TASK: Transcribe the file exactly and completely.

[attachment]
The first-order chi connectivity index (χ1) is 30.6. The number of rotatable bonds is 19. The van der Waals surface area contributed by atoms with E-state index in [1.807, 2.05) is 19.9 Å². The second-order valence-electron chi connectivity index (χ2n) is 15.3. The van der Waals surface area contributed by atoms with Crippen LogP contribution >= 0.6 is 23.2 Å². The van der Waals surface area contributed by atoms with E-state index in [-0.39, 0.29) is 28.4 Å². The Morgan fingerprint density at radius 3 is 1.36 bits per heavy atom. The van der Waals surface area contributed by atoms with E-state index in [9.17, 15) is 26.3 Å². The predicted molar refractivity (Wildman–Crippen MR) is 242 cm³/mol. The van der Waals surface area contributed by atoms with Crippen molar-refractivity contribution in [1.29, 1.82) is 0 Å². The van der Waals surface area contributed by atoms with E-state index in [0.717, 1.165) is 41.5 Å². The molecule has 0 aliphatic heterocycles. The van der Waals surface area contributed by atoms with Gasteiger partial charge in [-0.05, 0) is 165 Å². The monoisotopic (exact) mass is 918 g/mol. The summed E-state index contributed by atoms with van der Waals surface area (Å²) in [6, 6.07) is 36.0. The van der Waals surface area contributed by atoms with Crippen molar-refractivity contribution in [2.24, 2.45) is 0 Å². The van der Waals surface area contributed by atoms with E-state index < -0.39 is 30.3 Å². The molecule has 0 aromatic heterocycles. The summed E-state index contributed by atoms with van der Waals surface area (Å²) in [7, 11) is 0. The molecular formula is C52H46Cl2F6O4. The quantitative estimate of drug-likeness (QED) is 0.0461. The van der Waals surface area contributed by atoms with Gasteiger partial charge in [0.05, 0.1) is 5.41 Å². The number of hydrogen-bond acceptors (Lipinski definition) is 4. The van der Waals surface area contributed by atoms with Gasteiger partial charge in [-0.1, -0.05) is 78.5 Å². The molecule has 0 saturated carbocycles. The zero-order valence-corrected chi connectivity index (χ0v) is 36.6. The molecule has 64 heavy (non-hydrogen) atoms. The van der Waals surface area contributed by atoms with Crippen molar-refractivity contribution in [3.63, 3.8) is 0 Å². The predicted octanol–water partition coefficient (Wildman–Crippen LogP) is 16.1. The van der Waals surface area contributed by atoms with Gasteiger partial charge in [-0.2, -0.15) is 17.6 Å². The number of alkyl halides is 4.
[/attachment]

The first-order chi connectivity index (χ1) is 30.6. The number of rotatable bonds is 19. The van der Waals surface area contributed by atoms with E-state index in [1.807, 2.05) is 19.9 Å². The second-order valence-electron chi connectivity index (χ2n) is 15.3. The van der Waals surface area contributed by atoms with Crippen LogP contribution >= 0.6 is 23.2 Å². The van der Waals surface area contributed by atoms with E-state index in [-0.39, 0.29) is 28.4 Å². The Morgan fingerprint density at radius 3 is 1.36 bits per heavy atom. The van der Waals surface area contributed by atoms with E-state index in [9.17, 15) is 26.3 Å². The predicted molar refractivity (Wildman–Crippen MR) is 242 cm³/mol. The van der Waals surface area contributed by atoms with Crippen molar-refractivity contribution in [1.29, 1.82) is 0 Å². The van der Waals surface area contributed by atoms with E-state index in [0.717, 1.165) is 41.5 Å². The molecule has 0 aliphatic heterocycles. The van der Waals surface area contributed by atoms with Gasteiger partial charge in [-0.05, 0) is 165 Å². The monoisotopic (exact) mass is 918 g/mol. The summed E-state index contributed by atoms with van der Waals surface area (Å²) in [6, 6.07) is 36.0. The van der Waals surface area contributed by atoms with Crippen molar-refractivity contribution in [2.24, 2.45) is 0 Å². The van der Waals surface area contributed by atoms with E-state index < -0.39 is 30.3 Å². The molecule has 0 aromatic heterocycles. The summed E-state index contributed by atoms with van der Waals surface area (Å²) in [7, 11) is 0. The molecular formula is C52H46Cl2F6O4. The quantitative estimate of drug-likeness (QED) is 0.0461. The van der Waals surface area contributed by atoms with Gasteiger partial charge in [0.05, 0.1) is 5.41 Å². The number of hydrogen-bond acceptors (Lipinski definition) is 4. The van der Waals surface area contributed by atoms with Gasteiger partial charge in [-0.1, -0.05) is 78.5 Å². The molecule has 0 saturated carbocycles. The zero-order valence-corrected chi connectivity index (χ0v) is 36.6. The molecule has 64 heavy (non-hydrogen) atoms. The van der Waals surface area contributed by atoms with Crippen molar-refractivity contribution in [3.63, 3.8) is 0 Å². The predicted octanol–water partition coefficient (Wildman–Crippen LogP) is 16.1. The van der Waals surface area contributed by atoms with Gasteiger partial charge in [-0.2, -0.15) is 17.6 Å². The number of alkyl halides is 4.